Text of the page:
Cole County Sheriff’s Capt. Kevin Woodson poses for a photo Friday beside a Sheriff’s vehicle. Photo by Julie Smith /News Tribune.
The world of education has played a major role in Cole County Sheriff’s Department Capt. Kevin Woodson’s professional life.
Woodson has been working full time with the department for 11 years, but started serving with the department as a reserve in 2005.
“People ask me how I got into law enforcement, and I think it’s a funny story,” Woodson said. “I graduated from Jefferson City High School, and before graduation we had a career day. I saw a table for Missouri Southern State College in Joplin, and they had a poster about there being a police academy at their school. My dad had served some time in law enforcement, and when I talked to the school recruiter they said they had their own academy on campus, so I decided that’s what I wanted to do. Well, when I got there, they had a building which was named police academy, but there was no academy there. The academy was off campus.”
Despite the auspicious start, Woodson said he never regretted his career path. Before coming to the Cole County Sheriff’s Department, Woodson worked with the California Police Department after leaving college.
“Actually, before I got out of college, I worked as a dispatcher for Moniteau County on weekends,” Woodson said. “While I was at the California PD, I was there when James Johnson shot four people in 1991. I saw the shots fired; and I was 21 years old, fresh out of the academy and thinking, ‘What am I doing?’ I thought, ‘this is a small town, but there were a lot of things happening in that small town.'”
In the early 1990s there was an investigation in Buffalo, Missouri, where a tanning bed shop owner had put in video cameras to watch his customers. Woodson said he had to deal with the same thing in California.
“Some of the things happening there were as big or bigger than when I went on to work at the Jefferson City Police Department or here at the Sheriff’s Department,” he said. “It was a good starting place.”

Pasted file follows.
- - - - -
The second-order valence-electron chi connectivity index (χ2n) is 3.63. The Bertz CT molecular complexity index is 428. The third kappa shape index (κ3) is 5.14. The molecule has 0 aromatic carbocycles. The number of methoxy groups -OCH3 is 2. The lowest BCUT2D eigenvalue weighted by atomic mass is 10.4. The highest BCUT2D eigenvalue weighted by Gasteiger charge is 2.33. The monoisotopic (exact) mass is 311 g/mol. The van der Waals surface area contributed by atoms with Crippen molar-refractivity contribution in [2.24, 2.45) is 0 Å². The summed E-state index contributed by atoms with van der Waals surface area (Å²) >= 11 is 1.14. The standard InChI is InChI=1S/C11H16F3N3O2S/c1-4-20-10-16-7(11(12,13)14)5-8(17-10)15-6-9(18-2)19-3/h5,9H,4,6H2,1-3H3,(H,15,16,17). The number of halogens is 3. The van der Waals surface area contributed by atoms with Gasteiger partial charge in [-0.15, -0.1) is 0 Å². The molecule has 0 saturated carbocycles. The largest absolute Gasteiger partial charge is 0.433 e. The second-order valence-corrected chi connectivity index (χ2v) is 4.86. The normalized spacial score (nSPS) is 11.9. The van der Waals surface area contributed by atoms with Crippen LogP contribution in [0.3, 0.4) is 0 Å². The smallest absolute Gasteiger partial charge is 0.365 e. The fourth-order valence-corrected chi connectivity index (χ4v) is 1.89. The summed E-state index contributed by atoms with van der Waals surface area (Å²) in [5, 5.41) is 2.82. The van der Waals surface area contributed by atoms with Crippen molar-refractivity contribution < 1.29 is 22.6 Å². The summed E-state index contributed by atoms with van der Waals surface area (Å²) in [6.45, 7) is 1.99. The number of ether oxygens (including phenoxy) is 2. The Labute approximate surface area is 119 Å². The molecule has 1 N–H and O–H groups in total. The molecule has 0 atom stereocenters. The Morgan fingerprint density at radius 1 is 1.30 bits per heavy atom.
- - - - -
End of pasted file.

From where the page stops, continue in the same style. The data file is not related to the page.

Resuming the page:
Woodson is the support services division commander for the Sheriff’s Department. He heads the civil and communications units of the department. He’s also in charge of the department’s school resource officers.
Woodson has served as an SRO and feels they are invaluable for schools.
“You could have a medical epidemic to an active shooter situation taking place in a school that hampers the safety of students,” Woodson said. “The schools know what issues they have to deal with, but they don’t know where the resources are to help them deal with these, and that’s where a resource officer can help.”
Woodson said not one school is alike. Some have problems with assaults, while others could have problems with thefts.
“Those schools could be 10-15 minutes apart and have totally different issues,” he said. “It really depends on the students and what goes on at home with them. That transfers back to what they do at school.”
Woodson also said rural and urban schools often deal with the same issues.
“When the kid comes to school that day, it all depends if they are in a good mood or a bad mood or did something happen the night before that will affect them the next day in school,” Woodson said. “It’s something I don’t think we can fix, but we can watch and with SROs, in my opinion, those individuals are outside the realm of the administration of the school and someone kids can talk to.”
Woodson, who currently represents all SROs on the Governor’s School Safety Task Force, said SROs can establish a bridge or bond with students so they know their job is to protect them but not to be a disciplinarian.
“SROs can be a sounding board for students,” he said. “‘I’ve got something going on at home; can you help me?’ And we say, ‘Sure we can.’ SROs are part of the school, but by not being disciplinarians we sometimes can be more approachable.”
Woodson said SROs tell students that if they give them information they know needs to be passed on to school administrators or the SRO has to take action on, then they will do so.
“I think the students do realize this because it’s for their protection or the protection of someone else,” he said.
Woodson is retired from the Missouri National Guard and deployed overseas from 2003-05. When he returned, he worked as a capital murder crime investigator for the Missouri Attorney General’s Office. In 2006, then-Capt. (now Sheriff) John Wheeler asked him to be part of the SRO unit that was taking shape.
“Sheriff Wheeler and Sheriff (Greg) White were partners of mine as SROs at the Jefferson City Police Department, and that’s how they pulled me in,” Woodson said. “It’s one of the best decisions I’ve ever made.”
Woodson said he believes in education and the benefits it brings to help with other tasks. He went on to get his master’s degree and teach criminal justice classes.
“Take advantage of everything you can,” he said. “With my education I could go a lot of places and make a lot more money than I do here, but to me it’s not about the money. The people that work here and the people I get to work with in the county make it a great place to work, and I want to retire here. It’s truly about your job and how you like your people at your work and what you do.
“I still feel like I can help. When you help someone it’s the best feeling in the world.”
By Jeff Haldiman | News Tribune